17th September 2003, 12:33 PM
If your sample slide is properly exposed and you did not see any sign of grain on a 4X loupe. Use it for this experiment.
Scan the Slide and increase the resolution for the scan till you can view the grain clearly on you monitor screen in "Actual Pixels" setting (PS) .
You have already hit the resolving ability of the film, there are already no more detail available for the image except the film's grain structure. At this point, if you increase the scanning resolution, you are only scaning for the grain.
17th September 2003, 12:55 PM
yep thats right. but how will scanning make the grain BIGGER? i will get clearer but not bigger right? grain has got fixed size given the type of film and processing...
sorry, im connfused by what you are saying.
17th September 2003, 01:16 PM
If you always view the scanned image with "Actual Pixels" view Setting on PS. When the file resolution increased, the image actually magnify on your monitor screen. Therefore you'll always see the grain growing bigger and bigger on your screen if you increase and increase your scanning resolution.
Originally Posted by showtime
17th September 2003, 02:19 PM
the grain seems to be growing because when you scan higher res, there are more pixels in the image. thus when viewing actual pixel mode on PS, the area covered on the screen is a smaller (more zoomed) area. thus the grain is more magnified (due to the zooming of PS).. you will see that the percentage view indicated on the picture. like 12% or whatever...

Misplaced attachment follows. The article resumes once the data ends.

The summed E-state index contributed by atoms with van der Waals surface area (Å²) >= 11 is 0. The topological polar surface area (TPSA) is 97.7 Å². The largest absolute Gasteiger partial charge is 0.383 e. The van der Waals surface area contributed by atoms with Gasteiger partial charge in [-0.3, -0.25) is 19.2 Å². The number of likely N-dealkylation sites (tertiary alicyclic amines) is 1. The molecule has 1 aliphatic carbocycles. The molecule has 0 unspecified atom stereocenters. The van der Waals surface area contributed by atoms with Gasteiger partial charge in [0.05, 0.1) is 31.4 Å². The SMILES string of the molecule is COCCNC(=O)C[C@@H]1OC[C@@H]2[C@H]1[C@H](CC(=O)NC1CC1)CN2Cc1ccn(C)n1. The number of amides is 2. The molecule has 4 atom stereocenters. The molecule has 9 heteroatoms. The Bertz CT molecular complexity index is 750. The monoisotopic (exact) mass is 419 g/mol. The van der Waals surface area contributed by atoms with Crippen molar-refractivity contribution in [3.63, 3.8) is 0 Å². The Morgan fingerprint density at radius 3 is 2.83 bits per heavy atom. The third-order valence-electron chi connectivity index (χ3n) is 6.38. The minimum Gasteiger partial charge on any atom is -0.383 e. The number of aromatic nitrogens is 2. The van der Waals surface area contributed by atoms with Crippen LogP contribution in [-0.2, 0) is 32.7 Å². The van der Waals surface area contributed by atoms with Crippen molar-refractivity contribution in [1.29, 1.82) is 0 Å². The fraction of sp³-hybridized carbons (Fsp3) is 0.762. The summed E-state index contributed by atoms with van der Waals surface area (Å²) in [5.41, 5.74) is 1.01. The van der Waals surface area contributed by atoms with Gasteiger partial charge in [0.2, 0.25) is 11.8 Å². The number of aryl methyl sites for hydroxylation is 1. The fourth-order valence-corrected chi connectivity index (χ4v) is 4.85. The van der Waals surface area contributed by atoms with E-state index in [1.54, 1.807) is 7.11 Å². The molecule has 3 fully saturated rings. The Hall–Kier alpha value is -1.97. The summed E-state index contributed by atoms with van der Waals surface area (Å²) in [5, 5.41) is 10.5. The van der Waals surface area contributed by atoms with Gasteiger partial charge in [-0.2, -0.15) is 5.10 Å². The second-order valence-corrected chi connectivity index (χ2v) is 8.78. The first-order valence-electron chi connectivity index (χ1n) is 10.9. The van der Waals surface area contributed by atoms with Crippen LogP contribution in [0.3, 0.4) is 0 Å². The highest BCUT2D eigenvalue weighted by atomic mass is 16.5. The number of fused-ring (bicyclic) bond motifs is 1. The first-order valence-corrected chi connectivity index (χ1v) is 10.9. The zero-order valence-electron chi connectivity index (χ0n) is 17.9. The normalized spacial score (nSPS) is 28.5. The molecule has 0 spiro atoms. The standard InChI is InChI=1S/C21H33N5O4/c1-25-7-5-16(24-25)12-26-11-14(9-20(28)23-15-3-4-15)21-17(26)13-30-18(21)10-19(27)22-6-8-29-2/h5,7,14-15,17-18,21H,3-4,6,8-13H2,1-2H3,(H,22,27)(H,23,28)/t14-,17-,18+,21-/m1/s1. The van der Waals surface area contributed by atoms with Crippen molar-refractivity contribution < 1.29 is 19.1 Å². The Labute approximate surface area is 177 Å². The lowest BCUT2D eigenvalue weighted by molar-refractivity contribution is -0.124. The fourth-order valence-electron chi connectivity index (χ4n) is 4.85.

on checking with the ruler on photoshop, the grain size is exacly the same. because of the scale, it appears to the eye as bigger...
im clear about this issue now...
31st March 2004, 06:30 PM
sorry for digging up an old post.
just like to ask, anyone tried comparing 10mp scans from consumer film scanners and compare them to scans at 2.1mp from those labs.
i have tried scanning at labs, resolution is roughly 1800x1200, enough to print 8r, but when i go to photoshop and view it at actual size, the photo looks grainy, esp at darker areas. that's with protra 400vc.
anyone tried scanning iso400 film at 10mp? do u get the same thing i'm getting?
1st April 2004, 09:49 PM
I have not done any practical comparo, but based on theory compare this:
1 A low resolution scan of a film, like those done by minilabs, at say 1000x1500 or 1.5Mp, in which each and every pixel consist of a real pixel scanned separately for the 3 primary colours.
2 A dSLR file at 2000x3000 or 6Mp, in which the pixels are arranged in RGBGRG......, and then interpolated, so, it is not genuinely 6Mp, except for the Sigma sensor.
So, I suppose that in terms of details, resolution or MTF, these 2 might be closely matched. As I say this is purely speculative.